Home > Episode Reviews, Kamisama Dolls > Kamisama Dolls Episode 13 – Something Worth Fighting For

Kamisama Dolls Episode 13 – Something Worth Fighting For

With so much of Kamisama Dolls’ backstory left unearthed and so many conflicts left unresolved, there was always a question of how much closure the season finale would, or could, bring. I think Brains Base was more or less aware of their limitations here, and so the show openly admits that many of its plot threads have yet to be completed. Like Deadman Wonderland, a show which I’ve compared Kamisama Dolls to more than once, there’s too much story here to fit into one cour.

So there is the question: What does Kamisama Dolls resolve, and what does it leave open? Tidy up too many loose ends, and it will feel like the show is forcing its own resolution on a plot that clearly isn’t done. Tidy up too few, and the viewers are left without any catharsis at all, just a feeling that they’ve been jerked around for the past thirteen episodes.

It takes remarkably little time for Kukuri to annihilate its opposition. I can see why everyone admired Kyouhei's skill as a Seki

Perhaps the most crucial decision is to make sure Kyouhei’s repossession of Kukuri is kept secret. He remains unconscious while his Kakashi literally tears Magatsuhi apart, leaving Mahiru utterly bereft. When he comes to, he has no idea what happened, and because Utao was quasi-catatonic during the same period, neither does anyone else. The idea he could have been responsible for it never enters anyone’s mind.

To a certain extent, that’s the show just dodging the question, putting off the moment where Kyouhei must face the ultimate decision of the show: whether he will embrace the power he once abandoned, and whether he’ll do any better with it the second time around. That’s a slightly harsh reading of the situation, as that conflict as central to the series as the “will they or won’t they” unresolved sexual tension is for countless American shows. Removing it would remove the heart of the show.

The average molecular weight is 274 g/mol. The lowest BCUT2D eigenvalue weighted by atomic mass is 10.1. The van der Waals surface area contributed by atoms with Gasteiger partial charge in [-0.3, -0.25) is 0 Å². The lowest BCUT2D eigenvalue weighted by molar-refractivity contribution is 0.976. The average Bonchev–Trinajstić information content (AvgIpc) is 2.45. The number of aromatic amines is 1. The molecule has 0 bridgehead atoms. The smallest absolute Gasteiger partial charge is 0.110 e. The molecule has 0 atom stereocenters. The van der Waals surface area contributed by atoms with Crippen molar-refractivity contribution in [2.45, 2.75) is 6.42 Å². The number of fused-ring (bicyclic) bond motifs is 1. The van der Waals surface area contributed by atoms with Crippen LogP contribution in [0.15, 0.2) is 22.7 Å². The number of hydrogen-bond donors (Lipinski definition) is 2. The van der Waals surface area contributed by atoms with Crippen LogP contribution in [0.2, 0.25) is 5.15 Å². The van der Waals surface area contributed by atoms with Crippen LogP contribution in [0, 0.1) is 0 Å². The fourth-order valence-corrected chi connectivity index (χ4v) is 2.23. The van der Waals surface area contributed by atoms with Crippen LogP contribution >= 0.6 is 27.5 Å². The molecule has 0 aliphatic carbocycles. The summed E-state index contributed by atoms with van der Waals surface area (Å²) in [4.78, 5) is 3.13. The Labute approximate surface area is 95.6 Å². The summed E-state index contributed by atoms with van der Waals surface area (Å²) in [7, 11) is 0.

There also do seem to be repercussions for Kyouhei's actions. Kukuri stops responding to Utao's commands entirely, something Moyako is at a loss to explain

On that note: It’s precisely for that reason that the unresolved sexual tension of this show can reach some resolution, as Kyouhei and Hibino officially hook up. That was a plot point I wasn’t expecting to see resolved, given the usual anime track record of keeping the designated couple from coming together until the series end. (Not that anime is alone in doing this, of course.)

But one of the unique elements of Kamisama Dolls is that its cast of adults—well, not high school students—are allowed to act in mature ways. Once Hibino decides that she does in fact like Kyouhei, and gets some clear signals he likes her back, there’s no need for tsundere antics and blushing denials. She just goes for it. Given how most anime girls can only openly express love for someone in the way that Mahiru does, this display of healthy affection is a breath of fresh air.

Yes, anime kisses are still awkward. I'm happy to see it anyway

This episode also digs a bit deeper at Kyouhei’s past as a Seki, filling out the reasons why he gave up power even as it dances around reintroducing the question. The young Kyouhei, it seems, was about to intervene just as Atsushi and his gang were going to accost Chihaya, but he loses his nerve when he finds out that she was sleeping with Aki. This hesitation leads to Chihaya being kidnapped, raped, and ultimately killed, and it puts Kyouhei’s own incredibly conflicted motives for protecting Chihaya in the worst possible light.